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Question and Answer

Should Christians participate in Halloween?


Some Christians love the festivities of Halloween and see nothing wrong with taking part in it as long as they don't go trick-or-treating and instead take their kids to church on that night. I'm bothered by this but I wonder should I, or shouldn't I be bothered by it?


You ask a question that has a long history throughout the spread of the Christian faith into many cultures. The Lord tells us in his word that we should "not be conformed to this world, but be transformed by the renewing of your mind, that you may prove what is that good and acceptable and perfect will of God." (Romans 12:2) And, the background of this, as you might expect, is verse 1, where he says, "I beseech you therefore, brethren, by the mercies of God, that you present your bodies a living sacrifice, holy, acceptable to God, which is your reasonable service." It is clear, then, that we are not to live as people whose hope and life and joy is based upon what we find in this world, or what it offers us, for we have been bought with a price, the precious blood of Jesus, and we live for him, and seek to be conformed to him and his word.

The problem is, and for many years has been, how to integrate ourselves into the culture where we find ourselves, without giving up the goal of not being conformed to this world, but instead, being transformed by the renewing of our minds in Christ? The easiest answer is to completely withdraw, and many people have chosen this option. But, it's not the Lord's will for us. He says to his Father in John 17:15-19, "I do not pray that you should take them out of the world, but that you should keep them from the evil one. They are not of the world, just as I am not of the world. Sanctify them by your truth. Your word is truth. As you sent me into the world, I also have sent them into the world. And for their sakes I sanctify myself, that they also may be sanctified by the truth." But, I think that in addition to making it clear that we cannot withdraw from this world, these verses also tell us the positive alternative to conforming to this world, or withdrawing from it. That is, we are to be sanctified by the word of truth.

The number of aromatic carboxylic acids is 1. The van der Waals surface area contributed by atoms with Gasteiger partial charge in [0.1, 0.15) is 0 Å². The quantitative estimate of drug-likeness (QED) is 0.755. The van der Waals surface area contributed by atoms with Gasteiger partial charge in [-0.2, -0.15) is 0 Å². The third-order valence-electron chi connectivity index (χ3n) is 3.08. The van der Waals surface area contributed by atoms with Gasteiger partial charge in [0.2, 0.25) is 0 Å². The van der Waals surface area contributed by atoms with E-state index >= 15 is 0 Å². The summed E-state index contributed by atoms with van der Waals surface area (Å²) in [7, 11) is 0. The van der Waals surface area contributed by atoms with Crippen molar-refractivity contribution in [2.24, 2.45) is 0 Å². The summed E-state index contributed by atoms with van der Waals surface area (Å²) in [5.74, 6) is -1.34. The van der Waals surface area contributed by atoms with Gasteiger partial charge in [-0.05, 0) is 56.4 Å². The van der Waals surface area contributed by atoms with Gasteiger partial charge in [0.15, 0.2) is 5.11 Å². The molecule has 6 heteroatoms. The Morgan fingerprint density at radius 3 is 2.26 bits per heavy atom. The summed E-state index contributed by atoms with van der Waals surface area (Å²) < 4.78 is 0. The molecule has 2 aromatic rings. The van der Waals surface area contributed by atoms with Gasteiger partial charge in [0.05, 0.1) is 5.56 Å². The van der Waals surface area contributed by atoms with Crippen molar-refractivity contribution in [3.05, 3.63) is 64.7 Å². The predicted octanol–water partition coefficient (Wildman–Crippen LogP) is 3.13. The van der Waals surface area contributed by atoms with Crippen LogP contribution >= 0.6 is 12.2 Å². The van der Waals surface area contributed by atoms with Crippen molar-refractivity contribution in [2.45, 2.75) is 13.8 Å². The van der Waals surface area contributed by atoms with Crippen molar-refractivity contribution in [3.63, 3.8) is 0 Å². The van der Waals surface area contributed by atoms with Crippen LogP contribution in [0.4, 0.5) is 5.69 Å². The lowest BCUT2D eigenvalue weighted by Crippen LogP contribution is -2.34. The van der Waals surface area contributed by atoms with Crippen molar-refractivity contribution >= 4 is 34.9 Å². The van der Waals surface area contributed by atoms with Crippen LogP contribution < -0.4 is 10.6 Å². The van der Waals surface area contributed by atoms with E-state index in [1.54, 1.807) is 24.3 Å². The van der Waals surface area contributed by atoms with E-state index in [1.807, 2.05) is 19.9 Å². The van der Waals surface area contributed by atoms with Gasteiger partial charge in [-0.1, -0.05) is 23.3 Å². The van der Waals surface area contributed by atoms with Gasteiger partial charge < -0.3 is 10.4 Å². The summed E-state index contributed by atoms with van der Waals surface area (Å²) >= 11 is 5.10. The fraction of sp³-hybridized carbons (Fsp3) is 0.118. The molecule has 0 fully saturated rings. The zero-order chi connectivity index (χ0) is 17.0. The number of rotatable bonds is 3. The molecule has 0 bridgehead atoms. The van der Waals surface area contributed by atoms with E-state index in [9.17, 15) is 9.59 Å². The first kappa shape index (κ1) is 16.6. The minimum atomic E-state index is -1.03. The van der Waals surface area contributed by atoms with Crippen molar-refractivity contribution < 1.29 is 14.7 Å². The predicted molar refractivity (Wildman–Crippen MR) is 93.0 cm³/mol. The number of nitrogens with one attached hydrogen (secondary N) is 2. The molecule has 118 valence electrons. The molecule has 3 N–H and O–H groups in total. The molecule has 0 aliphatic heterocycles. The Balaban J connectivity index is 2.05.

This doesn't give us an exact answer about how to implement our Christian faith, but it does help. Our goal should be to follow Christ. Some people can participate in Halloween celebrations, and do so to the glory of Christ, because they just consider the dressing up in costumes and asking for candy to be a cultural celebration, and in no way compromising the Gospel. Others consider it to be a compromise of the Gospel to do so, and an imitation of the world, which detracts from the Gospel, and so they cannot (and should not) participate in any celebration what would detract from following Him. Frankly, I can think of so many applications of this principle that I am reluctant to begin listing them, but, for example, going to parties, having a Christmas celebration, participating in political activities in the United States. All of these can be glorifying to God, but all can be offensive, if we are not careful to do so to the glory of God and the proclamation of the Gospel.

Perhaps one final note. As a church, we need to be careful not to force people to act against their consciences. If some in the church do not believe that we can dress in costumes and glorify God, then the church should refrain from having activities which require them to violate their consciences. But again, those who perhaps feel that the church has acted wrongly even in such a matter as this should understand that the exact application of this principle to be in the world and not of the world is not always as easy as we might wish, and not make a bigger issue of it than it is, but rather, seek for positive alternatives which would encourage the body of Christ.

There is much more that can be said about this, but, perhaps this is enough to begin, and if you wish to discuss it more, I am at your service in Jesus our Lord.

About Q&A

"Questions and Answers" is a weekly feature of the OPC website. The answers come from individual ministers in the Orthodox Presbyterian Church expressing their own convictions and do not necessarily represent an "official" position of the Church, especially in areas where the Standards of the Church (the Scriptures and the Westminster Confession of Faith and Catechisms) are silent.

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